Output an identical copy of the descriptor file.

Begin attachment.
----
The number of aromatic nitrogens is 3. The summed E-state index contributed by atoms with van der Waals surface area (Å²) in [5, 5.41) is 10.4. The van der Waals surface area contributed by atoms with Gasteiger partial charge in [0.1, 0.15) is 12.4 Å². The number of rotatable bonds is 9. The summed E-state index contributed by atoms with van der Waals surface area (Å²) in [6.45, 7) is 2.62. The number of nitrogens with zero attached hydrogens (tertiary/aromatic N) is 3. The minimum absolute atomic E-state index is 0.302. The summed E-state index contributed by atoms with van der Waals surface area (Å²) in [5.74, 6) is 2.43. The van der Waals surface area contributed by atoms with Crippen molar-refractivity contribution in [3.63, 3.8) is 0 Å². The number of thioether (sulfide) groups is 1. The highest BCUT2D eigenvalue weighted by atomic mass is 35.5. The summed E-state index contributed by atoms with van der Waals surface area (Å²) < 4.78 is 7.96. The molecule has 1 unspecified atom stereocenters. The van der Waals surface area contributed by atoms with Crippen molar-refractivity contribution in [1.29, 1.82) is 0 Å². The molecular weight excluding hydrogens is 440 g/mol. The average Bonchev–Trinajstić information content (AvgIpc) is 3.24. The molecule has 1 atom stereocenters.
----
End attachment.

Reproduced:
The number of aromatic nitrogens is 3. The summed E-state index contributed by atoms with van der Waals surface area (Å²) in [5, 5.41) is 10.4. The van der Waals surface area contributed by atoms with Gasteiger partial charge in [0.1, 0.15) is 12.4 Å². The number of rotatable bonds is 9. The summed E-state index contributed by atoms with van der Waals surface area (Å²) in [6.45, 7) is 2.62. The number of nitrogens with zero attached hydrogens (tertiary/aromatic N) is 3. The minimum absolute atomic E-state index is 0.302. The summed E-state index contributed by atoms with van der Waals surface area (Å²) in [5.74, 6) is 2.43. The van der Waals surface area contributed by atoms with Crippen molar-refractivity contribution in [3.63, 3.8) is 0 Å². The number of thioether (sulfide) groups is 1. The highest BCUT2D eigenvalue weighted by atomic mass is 35.5. The summed E-state index contributed by atoms with van der Waals surface area (Å²) < 4.78 is 7.96. The molecule has 1 unspecified atom stereocenters. The van der Waals surface area contributed by atoms with Crippen molar-refractivity contribution in [1.29, 1.82) is 0 Å². The molecular weight excluding hydrogens is 440 g/mol. The average Bonchev–Trinajstić information content (AvgIpc) is 3.24. The molecule has 1 atom stereocenters.